This week, Iowa Congressman Steve King has had something of a coming out party as a white nationalist. King’s racism has been on display for years, but rarely has he articulated it in such robust ideological terms. It seems that the shackles are off. And with the Trump/Sessions/Bannon triumvirate at the helm of the executive branch, why not? King’s racist ideology is ascendant in the twenty-first century.
It wasn’t supposed to be this way. We Americans are lazily optimistic, defaulting to the assumption that things will work out in the end even if there is no particular reason to think so. On no question are white Americans, in particular, more lazily optimistic than the problem of racism. We are moving onward and upward forever!
If we understood race for what it is—something constructed in history, contingent and changeable—perhaps we could better see how dangerous is our optimism. Whiteness itself is an identity forged in conquest. As biology, it’s an absurdity. As a way to organize difference and deploy power, it has proven to be extraordinarily meaningful. It’s not that white people conquered and enslaved. It’s closer to the mark to say that these historical processes created white people. And to the present day this white identity bestows material advantages. That’s why political mobilizations that invoke whiteness as such are always reactionary and oppressive.
That’s why white nationalism is dangerous and profoundly evil. It is a denial of our common humanity; it is the negation of Christianity. That so much white nationalism appeals to a kind of cultural Christianity only reveals how heretical much of the so-called Christian world actually is.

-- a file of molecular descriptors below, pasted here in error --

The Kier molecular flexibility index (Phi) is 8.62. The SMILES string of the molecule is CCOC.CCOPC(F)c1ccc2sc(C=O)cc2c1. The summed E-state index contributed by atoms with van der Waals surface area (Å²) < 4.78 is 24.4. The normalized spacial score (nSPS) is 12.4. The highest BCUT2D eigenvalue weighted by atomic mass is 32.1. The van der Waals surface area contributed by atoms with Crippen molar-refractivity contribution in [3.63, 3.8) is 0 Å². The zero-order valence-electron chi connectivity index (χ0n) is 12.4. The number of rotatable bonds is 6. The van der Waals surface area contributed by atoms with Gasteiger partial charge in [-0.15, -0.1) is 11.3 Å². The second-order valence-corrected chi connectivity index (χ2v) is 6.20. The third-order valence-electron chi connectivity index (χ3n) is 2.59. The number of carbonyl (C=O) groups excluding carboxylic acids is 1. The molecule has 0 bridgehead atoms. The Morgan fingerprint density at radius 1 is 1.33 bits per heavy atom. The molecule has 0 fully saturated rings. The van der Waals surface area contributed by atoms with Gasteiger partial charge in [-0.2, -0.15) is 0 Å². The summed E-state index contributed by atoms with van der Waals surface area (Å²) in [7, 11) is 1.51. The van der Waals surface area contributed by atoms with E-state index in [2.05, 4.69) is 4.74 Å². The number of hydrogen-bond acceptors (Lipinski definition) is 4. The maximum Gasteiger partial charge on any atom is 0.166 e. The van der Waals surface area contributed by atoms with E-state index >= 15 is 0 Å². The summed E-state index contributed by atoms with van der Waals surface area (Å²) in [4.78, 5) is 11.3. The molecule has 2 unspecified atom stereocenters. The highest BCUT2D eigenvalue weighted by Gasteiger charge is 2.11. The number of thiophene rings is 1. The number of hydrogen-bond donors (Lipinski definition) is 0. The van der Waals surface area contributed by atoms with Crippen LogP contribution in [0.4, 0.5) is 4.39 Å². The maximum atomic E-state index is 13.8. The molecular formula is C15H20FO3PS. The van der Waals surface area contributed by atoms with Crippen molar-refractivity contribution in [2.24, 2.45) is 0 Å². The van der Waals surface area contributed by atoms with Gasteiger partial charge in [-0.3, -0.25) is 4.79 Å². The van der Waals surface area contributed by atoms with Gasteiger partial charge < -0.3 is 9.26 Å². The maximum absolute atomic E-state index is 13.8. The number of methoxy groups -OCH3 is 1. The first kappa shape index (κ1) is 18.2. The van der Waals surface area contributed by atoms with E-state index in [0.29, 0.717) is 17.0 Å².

It is white nationalism—not democracy or human rights or racial equality—that is ascendant here and in Europe. That this claim is controversial shows how ill-prepared we are to deal with resurgent racism. A congressman declares his racist ideology and most of us scramble to reinterpret, to condescend, to do everything but take him seriously and assume that he actually means what he says. A President becomes a political figure in the first place through the use of racist rhetoric, and we sit around arguing about whether doing racist stuff makes someone a racist.
I am so tired of the magical thinking, the condescension, the attempts to coddle racists and tell them that, after all, “you don’t really mean that, do you my boy?” To call Steve King a racist is not to insult him. It is to give him the respect we all want and deserve: to have our ideas taken seriously. I’m tired of a world where the pro forma denial, “I’m not a racist,” counts for more than what one actually does. This is a post-truth world where Paul Ryan is considered a good man because he is clean-cut and sounds earnest. It is downright rude to evaluate him on the basis of what he does. It doesn’t matter that he supports racism. Everything is symbolism. Nothing matters.
But all of this does matter. We lazily assume that American history is linear and on an upward trajectory. It is just as likely that a country that began in genocide and enslavement will circle around to a similar ending. We will avoid that kind of outcome in some distant decade or century not because of an historical inevitability or any innate goodness, but because of the tireless efforts of ordinary people willing to become, as Dr. King said, coworkers with God. Right now, we’re playing footsie with one of the most destructive ideologies in human history, an ideology responsible for the death of millions of people. Steve King is not your eccentric uncle. He’s a sitting Congressman espousing the ideology of terrorists like Dylann Roof.
I’m tired of the nominal Christians that think supporting this resurgent white nationalism is something other than a rejection of Christianity. I’m tired of the symbolic Christianity that says Jesus will save your soul and then you’re free to go oppress everybody else. Here, too, we’d do well to take each other seriously and count our actions more important than our intentions.